In general, the rules tell you what CAN be done and do not list all the things that CANNOT be done, as the latter list is perhaps nearly infinite in scope. Some humorous examples: There is no rule stating that units cannot teleport themselves. However, they indeed cannot do. (If they could, there would be a rule on it.) There is no rule stating that units cannot time travel. However, you still cannot receive all your reinforcements on Turn 1. A more serious example: There is no rule stating that the Germans cannot deliver depots to Norway by submarine and avoid the chance of being sunk. However, even though this was something theoretically within their capabilities in some minor way, they cannot do this.

Source:

Answer posted by John Astell at Yahoo Classic Europa mailing list on 16.07.2013 23:40.

The Shetland Islands

Question:

Are the Shetland Islands in play, i.e. may the Allied player land there and after having done so can the Allies set up a frozen lake airfield there? Can the Germans land on the Shetlands? (I don’t think that would be possible.) Could the Germans bomb the Shetlands?

Answer:

No offense, but I don’t have time to answer open ended questions that require me to read all the rules to cover what I believe may be trivial issues. If you’re willing to cite specific cases, the rules that support the case, and why this is important, I’ll look at it. Off hand, I would suggest you look at the definition of a port and then consider how this affects the
Shetlands.

Source:

Posted on Yahoo Europa Mailing List by John Astell on 16.07.2013 23:40

Rule 17D

Question:

Rule 17D does not prohibit British Carriers, interdiction markers and CLAs from operating in the area east of the North Sea line (i.e. between Denmark and Norway), correct?

Answer:

Correct. Having played the Germans several times, in most cases I would particularly welcome any British carrier or interdiction marker operating in this area, where I would typically have maximum air power. Any short term advantage gained by RN here would likely be punished by VP losses due to bombing hits on the RN.

Source:

Posted on Yahoo Europa Mailing List by John Astell on 16.07.2013 23:40

Rule 14C: Firing AA at Airbases

Question:

I am engaged in a PBEM game of Narvik, and a point of contention has arisen between my opponent and I. I am attempting to bomb the airbase outside of Trondheim, and he has stacked a pair of CLAs in the little tiny piece of ocean in the hex, and attempting to fire AA at my bombers. Here is his argument: Per rule 14C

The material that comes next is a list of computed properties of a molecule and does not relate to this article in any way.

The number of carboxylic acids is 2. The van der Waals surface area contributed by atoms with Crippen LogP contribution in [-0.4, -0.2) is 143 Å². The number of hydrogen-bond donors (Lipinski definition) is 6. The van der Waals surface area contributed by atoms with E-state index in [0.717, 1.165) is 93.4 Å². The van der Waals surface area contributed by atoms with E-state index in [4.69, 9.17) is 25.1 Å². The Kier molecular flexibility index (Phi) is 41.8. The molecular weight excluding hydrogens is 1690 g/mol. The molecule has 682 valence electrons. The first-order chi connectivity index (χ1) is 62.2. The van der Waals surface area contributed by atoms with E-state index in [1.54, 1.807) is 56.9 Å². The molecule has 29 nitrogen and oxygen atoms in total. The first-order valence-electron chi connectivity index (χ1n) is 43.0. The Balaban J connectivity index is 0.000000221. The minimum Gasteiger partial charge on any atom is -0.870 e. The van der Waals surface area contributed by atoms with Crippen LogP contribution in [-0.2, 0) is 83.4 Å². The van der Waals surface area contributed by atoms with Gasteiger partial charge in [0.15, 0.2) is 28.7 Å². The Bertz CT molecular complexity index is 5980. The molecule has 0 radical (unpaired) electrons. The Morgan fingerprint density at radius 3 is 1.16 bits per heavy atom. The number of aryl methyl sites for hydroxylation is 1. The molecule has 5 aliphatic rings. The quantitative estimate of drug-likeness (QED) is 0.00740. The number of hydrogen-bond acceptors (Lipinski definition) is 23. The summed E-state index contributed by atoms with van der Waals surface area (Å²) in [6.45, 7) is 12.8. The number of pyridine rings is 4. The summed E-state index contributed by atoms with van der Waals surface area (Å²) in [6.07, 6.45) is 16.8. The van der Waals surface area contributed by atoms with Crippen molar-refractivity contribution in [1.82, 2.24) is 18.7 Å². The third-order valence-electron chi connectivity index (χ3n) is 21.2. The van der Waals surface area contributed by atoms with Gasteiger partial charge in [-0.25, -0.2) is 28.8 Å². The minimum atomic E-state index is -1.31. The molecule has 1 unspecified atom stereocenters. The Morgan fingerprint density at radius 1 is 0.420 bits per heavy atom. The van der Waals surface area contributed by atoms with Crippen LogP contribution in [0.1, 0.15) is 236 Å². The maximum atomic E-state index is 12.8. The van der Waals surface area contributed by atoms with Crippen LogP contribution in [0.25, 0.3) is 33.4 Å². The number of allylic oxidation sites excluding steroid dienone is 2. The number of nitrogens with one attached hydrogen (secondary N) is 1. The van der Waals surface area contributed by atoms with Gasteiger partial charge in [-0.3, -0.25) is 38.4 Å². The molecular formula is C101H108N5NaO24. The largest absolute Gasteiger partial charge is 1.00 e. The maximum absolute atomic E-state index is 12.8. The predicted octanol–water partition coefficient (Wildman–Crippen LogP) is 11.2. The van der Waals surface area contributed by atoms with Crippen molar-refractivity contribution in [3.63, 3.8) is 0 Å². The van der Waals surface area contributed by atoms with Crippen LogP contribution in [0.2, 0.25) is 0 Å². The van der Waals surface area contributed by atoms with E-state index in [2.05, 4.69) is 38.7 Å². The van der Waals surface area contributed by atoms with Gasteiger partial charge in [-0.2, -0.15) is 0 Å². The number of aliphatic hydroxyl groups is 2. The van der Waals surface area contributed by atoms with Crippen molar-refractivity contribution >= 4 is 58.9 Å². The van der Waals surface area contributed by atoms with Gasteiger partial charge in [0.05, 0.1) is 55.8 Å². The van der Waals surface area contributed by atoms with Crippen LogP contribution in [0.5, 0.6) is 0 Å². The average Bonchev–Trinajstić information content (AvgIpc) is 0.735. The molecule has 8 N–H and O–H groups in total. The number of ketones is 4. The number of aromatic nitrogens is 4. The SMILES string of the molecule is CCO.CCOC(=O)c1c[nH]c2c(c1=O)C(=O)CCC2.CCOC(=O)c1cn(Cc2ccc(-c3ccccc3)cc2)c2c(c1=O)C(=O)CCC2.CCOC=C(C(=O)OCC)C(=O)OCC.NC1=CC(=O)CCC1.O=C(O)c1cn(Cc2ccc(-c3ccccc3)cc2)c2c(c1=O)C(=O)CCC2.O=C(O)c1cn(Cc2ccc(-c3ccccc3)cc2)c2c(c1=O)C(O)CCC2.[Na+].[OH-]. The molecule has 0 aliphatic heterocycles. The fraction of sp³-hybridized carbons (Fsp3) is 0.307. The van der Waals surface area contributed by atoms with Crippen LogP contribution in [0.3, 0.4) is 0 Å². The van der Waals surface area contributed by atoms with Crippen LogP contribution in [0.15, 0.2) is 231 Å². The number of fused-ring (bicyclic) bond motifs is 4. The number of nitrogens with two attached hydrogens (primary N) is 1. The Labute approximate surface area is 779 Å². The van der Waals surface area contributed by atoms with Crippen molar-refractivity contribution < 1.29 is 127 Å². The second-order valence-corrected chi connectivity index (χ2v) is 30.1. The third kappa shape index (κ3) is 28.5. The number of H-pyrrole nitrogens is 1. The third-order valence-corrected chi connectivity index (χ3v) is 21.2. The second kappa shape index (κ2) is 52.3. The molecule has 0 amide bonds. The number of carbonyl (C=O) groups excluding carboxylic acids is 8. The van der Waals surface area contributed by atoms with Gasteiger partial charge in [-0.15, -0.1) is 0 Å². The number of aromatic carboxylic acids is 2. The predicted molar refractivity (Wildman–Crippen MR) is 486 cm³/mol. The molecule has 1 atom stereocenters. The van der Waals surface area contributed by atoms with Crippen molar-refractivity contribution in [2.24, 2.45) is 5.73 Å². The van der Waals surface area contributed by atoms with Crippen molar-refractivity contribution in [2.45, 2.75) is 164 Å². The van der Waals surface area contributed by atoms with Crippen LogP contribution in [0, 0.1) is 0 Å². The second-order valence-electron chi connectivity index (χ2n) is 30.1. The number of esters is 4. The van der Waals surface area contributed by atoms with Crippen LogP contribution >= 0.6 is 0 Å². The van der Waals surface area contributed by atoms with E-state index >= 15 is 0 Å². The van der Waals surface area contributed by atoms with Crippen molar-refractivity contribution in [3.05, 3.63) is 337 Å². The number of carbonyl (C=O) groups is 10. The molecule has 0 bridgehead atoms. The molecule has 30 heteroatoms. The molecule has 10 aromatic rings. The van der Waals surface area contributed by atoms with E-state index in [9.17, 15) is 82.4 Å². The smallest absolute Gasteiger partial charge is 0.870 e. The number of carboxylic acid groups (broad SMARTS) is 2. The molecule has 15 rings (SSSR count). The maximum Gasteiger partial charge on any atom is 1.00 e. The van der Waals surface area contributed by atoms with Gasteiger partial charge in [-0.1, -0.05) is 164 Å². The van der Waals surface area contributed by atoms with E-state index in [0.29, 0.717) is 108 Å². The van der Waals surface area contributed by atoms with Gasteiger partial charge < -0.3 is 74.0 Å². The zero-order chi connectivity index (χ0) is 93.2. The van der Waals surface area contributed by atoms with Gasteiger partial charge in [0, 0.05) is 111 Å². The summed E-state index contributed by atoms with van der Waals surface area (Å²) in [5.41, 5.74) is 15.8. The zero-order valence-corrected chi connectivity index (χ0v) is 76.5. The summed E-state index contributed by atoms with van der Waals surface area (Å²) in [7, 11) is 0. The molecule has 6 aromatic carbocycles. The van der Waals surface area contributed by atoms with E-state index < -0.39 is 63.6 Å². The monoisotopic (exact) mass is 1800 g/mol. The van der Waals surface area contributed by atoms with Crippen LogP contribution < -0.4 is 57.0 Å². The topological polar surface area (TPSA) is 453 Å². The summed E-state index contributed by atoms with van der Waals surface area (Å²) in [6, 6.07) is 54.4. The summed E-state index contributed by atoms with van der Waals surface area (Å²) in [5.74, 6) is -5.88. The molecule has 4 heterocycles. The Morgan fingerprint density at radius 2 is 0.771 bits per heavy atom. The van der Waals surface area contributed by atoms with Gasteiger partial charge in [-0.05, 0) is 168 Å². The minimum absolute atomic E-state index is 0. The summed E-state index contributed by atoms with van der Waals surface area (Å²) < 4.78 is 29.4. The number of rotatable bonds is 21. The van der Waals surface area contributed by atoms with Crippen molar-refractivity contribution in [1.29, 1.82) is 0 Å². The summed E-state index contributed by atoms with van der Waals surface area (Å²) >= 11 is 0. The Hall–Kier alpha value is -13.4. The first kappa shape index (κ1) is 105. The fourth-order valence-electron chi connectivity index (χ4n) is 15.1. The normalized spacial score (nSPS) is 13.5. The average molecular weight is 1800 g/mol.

“Naval units may only fire against units bombing ships, ports or bases.”

Does this include “airbases” or only the supply “bases”?

Here is my argument:
Per 11B3: When referring to Allied supply bases, the rules consistently refer to Allied supply bases as a “base” or bases”. This consistency extends to rule 12C3c, where it again refers to Allied supply bases as “bases” or a “base”.  In most cases, when referring to an airbase, the rules either use the term “airbase” or “airfields”. There are a few references to the airbases as “base” or “bases”, however, the most common reference is “airbases’ within the context of the rules. “Base” references include “return to base”, or damage to the “base”.  Rule 14, in it’s example, also refers to an “Allied base”, to me, meaning an Allied supply base.

Answer:

I looked at it from two different ways and both exclude naval units from
firing AA at airbases.

1. Rule 11B3 states

“French, British, and Polish units receive bases from
which they may draw supply.”

Spot checking various other rules shows that the intention reference of “bases” is indeed these bases and not airbases. The occasional use of “base” to mean airbase is in the air rules, where “base” obviously means airbase. (“Return to base” for example is a standard
term used across a number of games and always means return to airbases. I agree in the context of Narvik with its Allied supply bases, it would be clearer if instead of “base” only “supply base” or “airbase” was used. However, rules writing was less strict back then, and I never got a rules questions that questioned the meaning of “base”.)

2. In reading the Antiaircraft Fire rule (14), it is clear to me that the intention is that naval units can fire AA only in the naval “domain”: at sea or at the sea-land interface (ports and supply bases, [supply bases must be placed in ports]). Airbases are typically more inland (sometimes much more so) and are outside the naval “domain.” “Domain” is just a term I am using here to get the concept across and is not used in Narvik.